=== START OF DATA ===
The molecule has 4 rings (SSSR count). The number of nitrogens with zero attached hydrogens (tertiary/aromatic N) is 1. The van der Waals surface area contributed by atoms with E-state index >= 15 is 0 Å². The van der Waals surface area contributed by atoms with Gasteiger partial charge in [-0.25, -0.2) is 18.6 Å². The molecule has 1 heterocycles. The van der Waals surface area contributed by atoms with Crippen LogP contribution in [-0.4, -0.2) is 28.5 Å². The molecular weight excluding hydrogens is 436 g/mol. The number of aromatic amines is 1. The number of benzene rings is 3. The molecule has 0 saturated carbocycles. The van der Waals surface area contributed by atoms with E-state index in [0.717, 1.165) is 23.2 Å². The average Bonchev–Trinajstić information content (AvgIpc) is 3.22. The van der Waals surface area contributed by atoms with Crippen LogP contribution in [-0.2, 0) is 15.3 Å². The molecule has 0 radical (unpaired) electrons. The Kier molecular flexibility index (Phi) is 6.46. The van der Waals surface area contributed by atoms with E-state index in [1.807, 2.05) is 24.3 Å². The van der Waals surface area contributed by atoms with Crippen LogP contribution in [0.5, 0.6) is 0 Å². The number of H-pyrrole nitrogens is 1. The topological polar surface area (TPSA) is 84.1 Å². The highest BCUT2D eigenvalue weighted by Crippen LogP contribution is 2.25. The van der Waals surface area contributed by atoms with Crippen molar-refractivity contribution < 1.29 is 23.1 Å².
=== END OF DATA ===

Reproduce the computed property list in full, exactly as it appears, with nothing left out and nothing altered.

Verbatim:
The molecule has 4 rings (SSSR count). The number of nitrogens with zero attached hydrogens (tertiary/aromatic N) is 1. The van der Waals surface area contributed by atoms with E-state index >= 15 is 0 Å². The van der Waals surface area contributed by atoms with Gasteiger partial charge in [-0.25, -0.2) is 18.6 Å². The molecule has 1 heterocycles. The van der Waals surface area contributed by atoms with Crippen LogP contribution in [-0.4, -0.2) is 28.5 Å². The molecular weight excluding hydrogens is 436 g/mol. The number of aromatic amines is 1. The number of benzene rings is 3. The molecule has 0 saturated carbocycles. The van der Waals surface area contributed by atoms with E-state index in [0.717, 1.165) is 23.2 Å². The average Bonchev–Trinajstić information content (AvgIpc) is 3.22. The van der Waals surface area contributed by atoms with Crippen LogP contribution in [-0.2, 0) is 15.3 Å². The molecule has 0 radical (unpaired) electrons. The Kier molecular flexibility index (Phi) is 6.46. The van der Waals surface area contributed by atoms with E-state index in [1.807, 2.05) is 24.3 Å². The van der Waals surface area contributed by atoms with Crippen LogP contribution in [0.5, 0.6) is 0 Å². The number of H-pyrrole nitrogens is 1. The topological polar surface area (TPSA) is 84.1 Å². The highest BCUT2D eigenvalue weighted by Crippen LogP contribution is 2.25. The van der Waals surface area contributed by atoms with Crippen molar-refractivity contribution < 1.29 is 23.1 Å².